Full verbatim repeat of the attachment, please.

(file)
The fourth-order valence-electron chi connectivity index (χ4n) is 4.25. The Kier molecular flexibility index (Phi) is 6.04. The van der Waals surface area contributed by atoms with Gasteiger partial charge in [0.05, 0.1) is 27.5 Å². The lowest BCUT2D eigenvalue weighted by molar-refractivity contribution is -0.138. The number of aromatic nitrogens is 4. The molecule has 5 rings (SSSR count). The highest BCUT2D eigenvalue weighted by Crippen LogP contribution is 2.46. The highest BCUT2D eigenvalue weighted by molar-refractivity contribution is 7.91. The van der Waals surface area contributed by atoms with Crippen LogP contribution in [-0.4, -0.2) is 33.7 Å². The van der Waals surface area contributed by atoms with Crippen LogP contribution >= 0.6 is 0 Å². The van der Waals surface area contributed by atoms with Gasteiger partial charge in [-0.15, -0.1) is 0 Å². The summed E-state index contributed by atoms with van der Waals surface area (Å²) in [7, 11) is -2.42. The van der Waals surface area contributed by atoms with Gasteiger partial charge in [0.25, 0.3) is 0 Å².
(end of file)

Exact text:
The fourth-order valence-electron chi connectivity index (χ4n) is 4.25. The Kier molecular flexibility index (Phi) is 6.04. The van der Waals surface area contributed by atoms with Gasteiger partial charge in [0.05, 0.1) is 27.5 Å². The lowest BCUT2D eigenvalue weighted by molar-refractivity contribution is -0.138. The number of aromatic nitrogens is 4. The molecule has 5 rings (SSSR count). The highest BCUT2D eigenvalue weighted by Crippen LogP contribution is 2.46. The highest BCUT2D eigenvalue weighted by molar-refractivity contribution is 7.91. The van der Waals surface area contributed by atoms with Crippen LogP contribution in [-0.4, -0.2) is 33.7 Å². The van der Waals surface area contributed by atoms with Crippen LogP contribution >= 0.6 is 0 Å². The van der Waals surface area contributed by atoms with Gasteiger partial charge in [-0.15, -0.1) is 0 Å². The summed E-state index contributed by atoms with van der Waals surface area (Å²) in [7, 11) is -2.42. The van der Waals surface area contributed by atoms with Gasteiger partial charge in [0.25, 0.3) is 0 Å².